At the time of calibration, a pipe of known length is utilized. The oscillator 50 is tuned to a frequency to yield an output which corresponds to the known length. The synchronized signal is thus used to switch the counter 48 off and on, and adjustments are made until calibration has been completed. Thereafter, the calibrated equipment can be used with any other pipe of any reasonable length. It can be used to measure very short pipe. It can be used to measure much longer pipe. Difficulties will arise only when the pipe is quite long. The speed of sound in air at sea level is approximately 1100 feet per second, and, if a reference frequency of 10 hertz is used, there is a full cycle phase shift at 110 feet of pipe. It is for this reason that the reference oscillator is preferably low frequency. Because the device counts from time lag, it is not able to measure pipe which is several multiples in length of the reference oscillator signal wavelength. For short pipe, the reference oscillator frequency can be higher, while, for longer pipe, it is better to decrease the oscillator frequency. An ideal frequency is about 10 hertz. The equipment will work well even at lower frequencies even as low as 5 hertz. Frequency change avoids ambiguities in long pipe, but it does not alter the mode of operation.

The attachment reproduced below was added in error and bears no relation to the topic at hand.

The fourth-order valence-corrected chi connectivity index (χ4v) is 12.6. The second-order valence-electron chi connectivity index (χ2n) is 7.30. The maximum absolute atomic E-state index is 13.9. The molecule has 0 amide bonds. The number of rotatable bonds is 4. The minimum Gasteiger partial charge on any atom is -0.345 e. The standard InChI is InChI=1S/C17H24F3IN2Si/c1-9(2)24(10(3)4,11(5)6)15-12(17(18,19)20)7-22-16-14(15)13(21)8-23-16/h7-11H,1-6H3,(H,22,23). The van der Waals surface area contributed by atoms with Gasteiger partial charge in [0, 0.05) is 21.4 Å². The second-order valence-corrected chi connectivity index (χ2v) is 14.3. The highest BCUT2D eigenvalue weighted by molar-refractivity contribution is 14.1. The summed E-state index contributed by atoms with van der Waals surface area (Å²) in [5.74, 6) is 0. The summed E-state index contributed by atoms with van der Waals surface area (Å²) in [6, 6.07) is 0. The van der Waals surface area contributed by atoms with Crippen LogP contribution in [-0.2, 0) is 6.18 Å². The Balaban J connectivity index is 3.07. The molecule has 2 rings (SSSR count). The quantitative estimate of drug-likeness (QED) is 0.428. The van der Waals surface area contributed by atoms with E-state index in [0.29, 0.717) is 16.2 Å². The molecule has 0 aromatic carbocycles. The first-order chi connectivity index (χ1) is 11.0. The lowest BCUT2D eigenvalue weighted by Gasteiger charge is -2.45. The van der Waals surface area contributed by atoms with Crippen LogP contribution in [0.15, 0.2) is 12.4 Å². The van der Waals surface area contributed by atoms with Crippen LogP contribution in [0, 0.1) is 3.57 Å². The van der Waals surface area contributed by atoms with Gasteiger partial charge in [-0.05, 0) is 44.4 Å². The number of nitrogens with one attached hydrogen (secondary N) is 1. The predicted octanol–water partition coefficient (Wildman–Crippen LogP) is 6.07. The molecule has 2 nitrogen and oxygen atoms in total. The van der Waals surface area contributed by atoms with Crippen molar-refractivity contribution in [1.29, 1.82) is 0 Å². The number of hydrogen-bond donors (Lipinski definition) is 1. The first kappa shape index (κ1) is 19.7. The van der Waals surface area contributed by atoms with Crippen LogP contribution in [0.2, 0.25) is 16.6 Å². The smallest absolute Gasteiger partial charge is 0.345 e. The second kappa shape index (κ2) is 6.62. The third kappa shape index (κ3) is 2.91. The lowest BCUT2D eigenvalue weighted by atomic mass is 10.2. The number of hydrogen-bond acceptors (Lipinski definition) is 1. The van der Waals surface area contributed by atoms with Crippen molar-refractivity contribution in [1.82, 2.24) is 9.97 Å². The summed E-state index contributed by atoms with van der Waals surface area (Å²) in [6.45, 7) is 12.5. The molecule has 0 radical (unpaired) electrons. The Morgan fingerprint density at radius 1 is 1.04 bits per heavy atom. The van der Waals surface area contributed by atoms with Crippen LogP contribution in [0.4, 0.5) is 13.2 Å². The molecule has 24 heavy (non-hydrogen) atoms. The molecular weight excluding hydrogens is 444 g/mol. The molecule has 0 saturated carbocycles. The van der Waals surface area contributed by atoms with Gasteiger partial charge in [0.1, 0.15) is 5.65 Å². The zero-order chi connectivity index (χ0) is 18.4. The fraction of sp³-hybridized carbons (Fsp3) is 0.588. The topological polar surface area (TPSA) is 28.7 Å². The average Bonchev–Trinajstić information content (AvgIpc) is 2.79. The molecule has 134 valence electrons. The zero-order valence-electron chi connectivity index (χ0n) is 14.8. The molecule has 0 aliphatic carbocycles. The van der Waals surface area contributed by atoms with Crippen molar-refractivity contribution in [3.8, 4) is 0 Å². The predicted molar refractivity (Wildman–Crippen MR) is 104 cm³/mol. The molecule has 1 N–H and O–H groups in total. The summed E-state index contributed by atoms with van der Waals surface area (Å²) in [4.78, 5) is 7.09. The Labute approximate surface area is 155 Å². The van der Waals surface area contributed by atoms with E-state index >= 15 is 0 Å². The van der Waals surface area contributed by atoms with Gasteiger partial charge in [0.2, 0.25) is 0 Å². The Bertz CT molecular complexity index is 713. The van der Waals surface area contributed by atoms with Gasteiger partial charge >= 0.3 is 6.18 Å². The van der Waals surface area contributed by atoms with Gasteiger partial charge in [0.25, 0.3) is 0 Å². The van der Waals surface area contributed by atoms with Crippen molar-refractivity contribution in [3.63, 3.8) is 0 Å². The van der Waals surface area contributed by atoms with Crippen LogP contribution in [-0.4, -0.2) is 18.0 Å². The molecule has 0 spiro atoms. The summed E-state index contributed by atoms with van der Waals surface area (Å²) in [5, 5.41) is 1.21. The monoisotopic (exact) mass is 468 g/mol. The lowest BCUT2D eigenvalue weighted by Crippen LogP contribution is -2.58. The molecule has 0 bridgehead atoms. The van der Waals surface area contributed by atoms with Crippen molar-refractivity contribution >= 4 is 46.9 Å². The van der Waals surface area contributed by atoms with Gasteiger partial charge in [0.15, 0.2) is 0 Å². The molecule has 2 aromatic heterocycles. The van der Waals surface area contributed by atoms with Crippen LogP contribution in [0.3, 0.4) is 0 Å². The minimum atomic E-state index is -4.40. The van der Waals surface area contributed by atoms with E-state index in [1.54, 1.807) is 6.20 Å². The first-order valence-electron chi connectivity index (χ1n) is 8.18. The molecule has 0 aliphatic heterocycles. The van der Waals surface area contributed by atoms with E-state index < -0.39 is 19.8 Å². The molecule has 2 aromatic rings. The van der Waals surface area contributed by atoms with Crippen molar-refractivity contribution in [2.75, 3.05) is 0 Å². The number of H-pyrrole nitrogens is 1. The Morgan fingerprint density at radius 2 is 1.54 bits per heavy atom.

The foregoing is directed to the preferred embodiment of the present invention. It will be apparent to those of ordinary skill in this art that many changes and modifications may be made to the preferred embodiment without departing from the spirit and scope of the present invention. The scope thereof is determined by the claims which follow.
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|U.S. Classification||367/128, 702/158, 342/458|